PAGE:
"The truth will set you free. But first it will piss you off."

Gloria Steinem

Friday, June 6, 2014

Many Fled, Some Fought, but a Few Profited (Tenth in a Series)

My recent posts in this series have offered reasons why residential segregation was the theme of the automobile suburbs, and why it pretty much worked.  My previous post introduced the idea that the influx of African Americans into our cities also spurred further residential segregation within the cities themselves, as “white flight” took its toll.  As we turn our attention from how African Americans ended up in our northern cities to what happened to them on arrival, let’s pick up from where we left off by understanding that while the phrase “white flight” describes a reality, it doesn’t describe the whole reality.  Some whites who felt threatened by the influx did not flee, but defended their neighborhoods with methods ranging from employing the law to ignoring it.  Regardless of their tactics, the net result was a loss, not just for those they opposed, but for themselves as well.  You can say they have only themselves to blame, but that would be ignoring the existence and importance of a crucial third group, much smaller in size, but huge in influence: those who realized they could profit from the conflict, and profit even more by intensifying it.  They succeeded in enriching themselves, and in the process further solidified the racial segregation in our cities while removing the tax base upon which those cities depended.  They won because everyone else lost.  That’s why I focus on them, not those whose desires and fears they exploited.

Keep in mind that I said “further solidified” because our cities always have been residentially segregated, and I’m not just talking about the ones in the South.  African Americans were present in the north from early colonial times.  As either individual servants—or slaves—they were easily overlooked, and rarely counted accurately.  As long as they were few in number, this worked; once there got to be more of them they were harder to ignore.  Southern communities realized this quite early, of course, but while total population growth in the northern cities greatly exceeded that of African Americans, it could be largely ignored.  The Great Migration and the opening of the automobile suburbs put an end to that.  This is when a great many heretofore settled and content middle class white people actually had to confront the issue of race much too closely.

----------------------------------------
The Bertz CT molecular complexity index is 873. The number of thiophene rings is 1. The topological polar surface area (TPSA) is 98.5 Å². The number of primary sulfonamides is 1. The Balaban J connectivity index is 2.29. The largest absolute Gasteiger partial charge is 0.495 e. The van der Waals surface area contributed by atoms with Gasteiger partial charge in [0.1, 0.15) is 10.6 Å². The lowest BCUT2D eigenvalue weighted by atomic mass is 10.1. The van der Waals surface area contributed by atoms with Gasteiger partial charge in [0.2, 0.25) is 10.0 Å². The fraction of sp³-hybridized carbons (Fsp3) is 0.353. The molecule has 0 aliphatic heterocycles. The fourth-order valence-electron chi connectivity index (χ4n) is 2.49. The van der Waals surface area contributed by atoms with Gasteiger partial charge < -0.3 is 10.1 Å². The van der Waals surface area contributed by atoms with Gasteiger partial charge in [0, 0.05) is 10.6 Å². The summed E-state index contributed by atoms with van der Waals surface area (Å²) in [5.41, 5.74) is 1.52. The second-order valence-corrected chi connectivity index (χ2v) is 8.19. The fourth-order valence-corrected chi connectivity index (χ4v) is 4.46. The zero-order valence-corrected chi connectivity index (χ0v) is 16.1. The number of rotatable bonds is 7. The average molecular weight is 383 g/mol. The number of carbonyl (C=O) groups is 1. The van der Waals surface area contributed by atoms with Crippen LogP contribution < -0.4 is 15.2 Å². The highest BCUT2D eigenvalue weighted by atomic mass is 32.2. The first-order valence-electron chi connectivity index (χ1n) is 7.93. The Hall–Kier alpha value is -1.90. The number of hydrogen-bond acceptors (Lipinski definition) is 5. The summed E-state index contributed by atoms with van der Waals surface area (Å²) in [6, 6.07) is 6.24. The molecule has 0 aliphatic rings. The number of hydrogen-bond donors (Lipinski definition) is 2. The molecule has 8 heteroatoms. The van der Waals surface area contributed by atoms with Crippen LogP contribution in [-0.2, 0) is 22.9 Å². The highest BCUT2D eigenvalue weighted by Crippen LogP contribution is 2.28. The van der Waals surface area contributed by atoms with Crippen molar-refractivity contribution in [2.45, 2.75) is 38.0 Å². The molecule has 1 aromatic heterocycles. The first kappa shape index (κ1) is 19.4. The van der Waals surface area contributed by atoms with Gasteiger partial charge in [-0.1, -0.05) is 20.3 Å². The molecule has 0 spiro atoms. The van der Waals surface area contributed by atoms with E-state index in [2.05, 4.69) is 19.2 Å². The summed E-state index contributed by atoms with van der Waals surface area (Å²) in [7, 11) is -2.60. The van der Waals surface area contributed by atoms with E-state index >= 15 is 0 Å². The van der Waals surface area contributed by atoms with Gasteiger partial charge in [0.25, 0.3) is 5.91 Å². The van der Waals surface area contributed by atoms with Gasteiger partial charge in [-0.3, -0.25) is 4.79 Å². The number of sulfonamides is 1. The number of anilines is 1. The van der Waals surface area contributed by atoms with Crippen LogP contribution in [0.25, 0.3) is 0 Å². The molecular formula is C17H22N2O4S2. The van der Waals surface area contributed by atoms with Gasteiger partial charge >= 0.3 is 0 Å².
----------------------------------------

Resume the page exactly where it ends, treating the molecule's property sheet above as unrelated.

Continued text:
Some may flee and some may fight, but a few will always profit.  An unholy combination of real estate speculators, bankers and other types that tend to benefit when the general populace suffers saw how racism plus proximity equaled fat profits for them.  Some of them resolved that if African Americans could not be kept out entirely, then they were to be directed to specific neighborhoods; others realized how to profit from it.  First on the list of neighborhoods in their lens was, of course, were those so unfortunate as to already have African Americans living in them.  As proximity was the prime motivator of “white flight,” those already-existing neighborhoods tended to expand.  This was not left to chance, however.

I have previously introduced you to “Restrictive Covenants” as a primary (but not the only) means by which the political/financial power structure ensured that the new automobile suburbs would be white.  Now it’s time for three new phrases that help to describe the means by which racial segregation was maintained and even reinforced in the cities affected by both The Great Migration and White Flight.  It was an impressive achievement, considering the huge numbers of people involved.  Of course huge numbers of people moving meant equally huge profits for those who subscribed to Ayn Rand’s dictum that morality has no place in a market economy, and who were positioned to profit as much from economic crisis as from economic prosperity.

This semi-alliance that saw profit in population turnover had a huge legal advantage; the National Housing Act of 1934, in attempting to manage real estate risk, allowed banks to outline whole neighborhoods as being “insufficiently secure” for investment capital.  From this grew the practice of “Redlining” neighborhoods, allowing banks to legally refuse to make loans to aspiring businesses—or residences—within those areas.  This quickly caused the flow of that vital ingredient of capitalist enterprise to those neighborhoods to dry up, while spurring the flight of what capital still remained to other locations.  Loans to bring in and to sustain industry and commerce—those all-important contributors to the tax base—became virtually unavailable within redlined neighborhoods.  This condemned these neighborhoods—as well as all those within them—to decline and decay.